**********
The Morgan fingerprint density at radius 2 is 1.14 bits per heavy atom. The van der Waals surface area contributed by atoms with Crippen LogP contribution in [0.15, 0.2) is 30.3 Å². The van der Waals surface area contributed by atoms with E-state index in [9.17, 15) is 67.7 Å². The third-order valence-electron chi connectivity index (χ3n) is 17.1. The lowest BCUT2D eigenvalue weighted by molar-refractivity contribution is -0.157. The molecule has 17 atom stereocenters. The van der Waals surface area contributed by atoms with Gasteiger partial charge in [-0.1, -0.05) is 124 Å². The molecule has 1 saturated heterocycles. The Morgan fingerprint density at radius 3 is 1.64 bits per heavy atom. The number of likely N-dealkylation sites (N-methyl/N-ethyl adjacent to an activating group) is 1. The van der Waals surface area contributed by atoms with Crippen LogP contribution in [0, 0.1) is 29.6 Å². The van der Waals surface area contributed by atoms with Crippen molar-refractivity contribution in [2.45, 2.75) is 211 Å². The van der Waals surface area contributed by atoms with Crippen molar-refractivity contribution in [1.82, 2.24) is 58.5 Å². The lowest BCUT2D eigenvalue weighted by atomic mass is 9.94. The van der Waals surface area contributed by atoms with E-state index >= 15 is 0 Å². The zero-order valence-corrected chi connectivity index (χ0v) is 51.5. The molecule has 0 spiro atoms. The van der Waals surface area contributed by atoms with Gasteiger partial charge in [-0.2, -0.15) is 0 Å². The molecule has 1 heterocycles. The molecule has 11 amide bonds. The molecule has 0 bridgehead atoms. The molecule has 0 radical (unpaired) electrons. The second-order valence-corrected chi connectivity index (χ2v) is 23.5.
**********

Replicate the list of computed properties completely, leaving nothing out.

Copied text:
The Morgan fingerprint density at radius 2 is 1.14 bits per heavy atom. The van der Waals surface area contributed by atoms with Crippen LogP contribution in [0.15, 0.2) is 30.3 Å². The van der Waals surface area contributed by atoms with E-state index in [9.17, 15) is 67.7 Å². The third-order valence-electron chi connectivity index (χ3n) is 17.1. The lowest BCUT2D eigenvalue weighted by molar-refractivity contribution is -0.157. The molecule has 17 atom stereocenters. The van der Waals surface area contributed by atoms with Gasteiger partial charge in [-0.1, -0.05) is 124 Å². The molecule has 1 saturated heterocycles. The Morgan fingerprint density at radius 3 is 1.64 bits per heavy atom. The number of likely N-dealkylation sites (N-methyl/N-ethyl adjacent to an activating group) is 1. The van der Waals surface area contributed by atoms with Crippen LogP contribution in [0, 0.1) is 29.6 Å². The van der Waals surface area contributed by atoms with Crippen molar-refractivity contribution in [2.45, 2.75) is 211 Å². The van der Waals surface area contributed by atoms with Crippen molar-refractivity contribution in [1.82, 2.24) is 58.5 Å². The lowest BCUT2D eigenvalue weighted by atomic mass is 9.94. The van der Waals surface area contributed by atoms with E-state index >= 15 is 0 Å². The zero-order valence-corrected chi connectivity index (χ0v) is 51.5. The molecule has 0 spiro atoms. The van der Waals surface area contributed by atoms with Gasteiger partial charge in [-0.2, -0.15) is 0 Å². The molecule has 1 heterocycles. The molecule has 11 amide bonds. The molecule has 0 bridgehead atoms. The molecule has 0 radical (unpaired) electrons. The second-order valence-corrected chi connectivity index (χ2v) is 23.5.